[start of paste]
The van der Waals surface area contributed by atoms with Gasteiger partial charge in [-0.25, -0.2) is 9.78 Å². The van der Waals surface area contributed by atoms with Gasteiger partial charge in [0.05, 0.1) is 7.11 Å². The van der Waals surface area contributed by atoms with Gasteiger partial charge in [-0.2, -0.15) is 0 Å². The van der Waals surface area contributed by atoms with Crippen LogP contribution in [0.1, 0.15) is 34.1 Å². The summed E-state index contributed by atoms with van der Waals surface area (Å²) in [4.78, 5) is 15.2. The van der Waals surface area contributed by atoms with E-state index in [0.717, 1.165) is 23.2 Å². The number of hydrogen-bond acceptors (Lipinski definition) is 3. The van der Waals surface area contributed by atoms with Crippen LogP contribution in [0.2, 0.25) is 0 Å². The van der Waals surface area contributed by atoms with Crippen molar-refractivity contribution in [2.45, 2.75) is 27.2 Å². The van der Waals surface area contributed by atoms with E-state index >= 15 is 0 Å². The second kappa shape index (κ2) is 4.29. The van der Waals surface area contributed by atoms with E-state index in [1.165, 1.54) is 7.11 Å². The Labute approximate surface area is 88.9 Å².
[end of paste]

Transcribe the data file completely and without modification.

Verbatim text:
The van der Waals surface area contributed by atoms with Gasteiger partial charge in [-0.25, -0.2) is 9.78 Å². The van der Waals surface area contributed by atoms with Gasteiger partial charge in [0.05, 0.1) is 7.11 Å². The van der Waals surface area contributed by atoms with Gasteiger partial charge in [-0.2, -0.15) is 0 Å². The van der Waals surface area contributed by atoms with Crippen LogP contribution in [0.1, 0.15) is 34.1 Å². The summed E-state index contributed by atoms with van der Waals surface area (Å²) in [4.78, 5) is 15.2. The van der Waals surface area contributed by atoms with E-state index in [0.717, 1.165) is 23.2 Å². The number of hydrogen-bond acceptors (Lipinski definition) is 3. The van der Waals surface area contributed by atoms with Crippen LogP contribution in [0.2, 0.25) is 0 Å². The van der Waals surface area contributed by atoms with Crippen molar-refractivity contribution in [2.45, 2.75) is 27.2 Å². The van der Waals surface area contributed by atoms with E-state index >= 15 is 0 Å². The second kappa shape index (κ2) is 4.29. The van der Waals surface area contributed by atoms with E-state index in [1.165, 1.54) is 7.11 Å². The Labute approximate surface area is 88.9 Å².